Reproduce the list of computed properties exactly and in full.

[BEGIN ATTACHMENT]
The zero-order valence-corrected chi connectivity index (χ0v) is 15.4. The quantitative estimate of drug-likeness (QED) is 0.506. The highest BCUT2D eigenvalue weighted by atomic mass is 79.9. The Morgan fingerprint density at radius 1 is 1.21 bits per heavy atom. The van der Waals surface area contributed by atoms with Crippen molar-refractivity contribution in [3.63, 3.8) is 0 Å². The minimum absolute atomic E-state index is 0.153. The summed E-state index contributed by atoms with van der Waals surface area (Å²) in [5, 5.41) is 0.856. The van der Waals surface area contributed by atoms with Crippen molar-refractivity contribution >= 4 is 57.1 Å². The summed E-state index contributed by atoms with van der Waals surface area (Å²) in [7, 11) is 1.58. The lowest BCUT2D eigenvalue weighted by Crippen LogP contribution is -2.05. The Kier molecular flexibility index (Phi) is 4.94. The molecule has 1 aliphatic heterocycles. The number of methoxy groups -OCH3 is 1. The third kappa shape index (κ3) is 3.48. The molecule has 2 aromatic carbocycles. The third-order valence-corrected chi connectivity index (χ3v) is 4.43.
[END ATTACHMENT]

The zero-order valence-corrected chi connectivity index (χ0v) is 15.4. The quantitative estimate of drug-likeness (QED) is 0.506. The highest BCUT2D eigenvalue weighted by atomic mass is 79.9. The Morgan fingerprint density at radius 1 is 1.21 bits per heavy atom. The van der Waals surface area contributed by atoms with Crippen molar-refractivity contribution in [3.63, 3.8) is 0 Å². The minimum absolute atomic E-state index is 0.153. The summed E-state index contributed by atoms with van der Waals surface area (Å²) in [5, 5.41) is 0.856. The van der Waals surface area contributed by atoms with Crippen molar-refractivity contribution >= 4 is 57.1 Å². The summed E-state index contributed by atoms with van der Waals surface area (Å²) in [7, 11) is 1.58. The lowest BCUT2D eigenvalue weighted by Crippen LogP contribution is -2.05. The Kier molecular flexibility index (Phi) is 4.94. The molecule has 1 aliphatic heterocycles. The number of methoxy groups -OCH3 is 1. The third kappa shape index (κ3) is 3.48. The molecule has 2 aromatic carbocycles. The third-order valence-corrected chi connectivity index (χ3v) is 4.43.